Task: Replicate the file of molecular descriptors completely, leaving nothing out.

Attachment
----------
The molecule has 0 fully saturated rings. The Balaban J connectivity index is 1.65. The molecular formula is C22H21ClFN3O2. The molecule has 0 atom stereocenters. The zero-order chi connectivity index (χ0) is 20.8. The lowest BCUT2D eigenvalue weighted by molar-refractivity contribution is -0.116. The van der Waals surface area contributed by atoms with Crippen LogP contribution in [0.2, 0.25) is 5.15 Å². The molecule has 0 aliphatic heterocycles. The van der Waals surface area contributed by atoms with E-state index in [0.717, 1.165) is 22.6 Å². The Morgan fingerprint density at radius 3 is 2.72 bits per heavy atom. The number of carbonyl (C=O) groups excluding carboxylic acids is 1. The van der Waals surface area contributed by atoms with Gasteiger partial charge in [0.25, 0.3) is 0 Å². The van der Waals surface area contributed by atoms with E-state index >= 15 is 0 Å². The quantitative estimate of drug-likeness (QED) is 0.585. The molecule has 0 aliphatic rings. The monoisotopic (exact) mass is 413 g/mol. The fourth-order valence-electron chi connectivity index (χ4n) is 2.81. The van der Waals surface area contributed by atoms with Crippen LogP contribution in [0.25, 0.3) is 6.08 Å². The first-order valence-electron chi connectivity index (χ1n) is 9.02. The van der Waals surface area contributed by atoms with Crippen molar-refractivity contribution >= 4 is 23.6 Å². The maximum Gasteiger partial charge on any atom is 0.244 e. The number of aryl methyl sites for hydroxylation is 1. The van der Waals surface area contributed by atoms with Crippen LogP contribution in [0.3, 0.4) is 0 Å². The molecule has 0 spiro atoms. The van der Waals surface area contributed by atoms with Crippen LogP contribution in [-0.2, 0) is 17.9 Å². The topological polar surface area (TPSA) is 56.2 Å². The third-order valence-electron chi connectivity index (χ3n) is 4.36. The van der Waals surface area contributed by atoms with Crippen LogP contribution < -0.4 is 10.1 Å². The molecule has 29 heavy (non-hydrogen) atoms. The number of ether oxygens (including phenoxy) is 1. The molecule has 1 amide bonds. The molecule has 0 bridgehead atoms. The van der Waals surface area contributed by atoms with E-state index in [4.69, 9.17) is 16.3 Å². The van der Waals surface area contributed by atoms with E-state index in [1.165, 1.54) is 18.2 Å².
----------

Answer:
The molecule has 0 fully saturated rings. The Balaban J connectivity index is 1.65. The molecular formula is C22H21ClFN3O2. The molecule has 0 atom stereocenters. The zero-order chi connectivity index (χ0) is 20.8. The lowest BCUT2D eigenvalue weighted by molar-refractivity contribution is -0.116. The van der Waals surface area contributed by atoms with Crippen LogP contribution in [0.2, 0.25) is 5.15 Å². The molecule has 0 aliphatic heterocycles. The van der Waals surface area contributed by atoms with E-state index in [0.717, 1.165) is 22.6 Å². The Morgan fingerprint density at radius 3 is 2.72 bits per heavy atom. The number of carbonyl (C=O) groups excluding carboxylic acids is 1. The van der Waals surface area contributed by atoms with Gasteiger partial charge in [0.25, 0.3) is 0 Å². The van der Waals surface area contributed by atoms with E-state index >= 15 is 0 Å². The quantitative estimate of drug-likeness (QED) is 0.585. The molecule has 0 aliphatic rings. The monoisotopic (exact) mass is 413 g/mol. The fourth-order valence-electron chi connectivity index (χ4n) is 2.81. The van der Waals surface area contributed by atoms with Crippen LogP contribution in [0.25, 0.3) is 6.08 Å². The first-order valence-electron chi connectivity index (χ1n) is 9.02. The van der Waals surface area contributed by atoms with Crippen molar-refractivity contribution >= 4 is 23.6 Å². The maximum Gasteiger partial charge on any atom is 0.244 e. The number of aryl methyl sites for hydroxylation is 1. The van der Waals surface area contributed by atoms with Crippen LogP contribution in [0.3, 0.4) is 0 Å². The molecule has 0 spiro atoms. The van der Waals surface area contributed by atoms with Crippen LogP contribution in [-0.2, 0) is 17.9 Å². The topological polar surface area (TPSA) is 56.2 Å². The third-order valence-electron chi connectivity index (χ3n) is 4.36. The van der Waals surface area contributed by atoms with Crippen LogP contribution < -0.4 is 10.1 Å². The molecule has 29 heavy (non-hydrogen) atoms. The number of ether oxygens (including phenoxy) is 1. The molecule has 1 amide bonds. The molecule has 0 bridgehead atoms. The van der Waals surface area contributed by atoms with E-state index in [4.69, 9.17) is 16.3 Å². The van der Waals surface area contributed by atoms with E-state index in [1.165, 1.54) is 18.2 Å².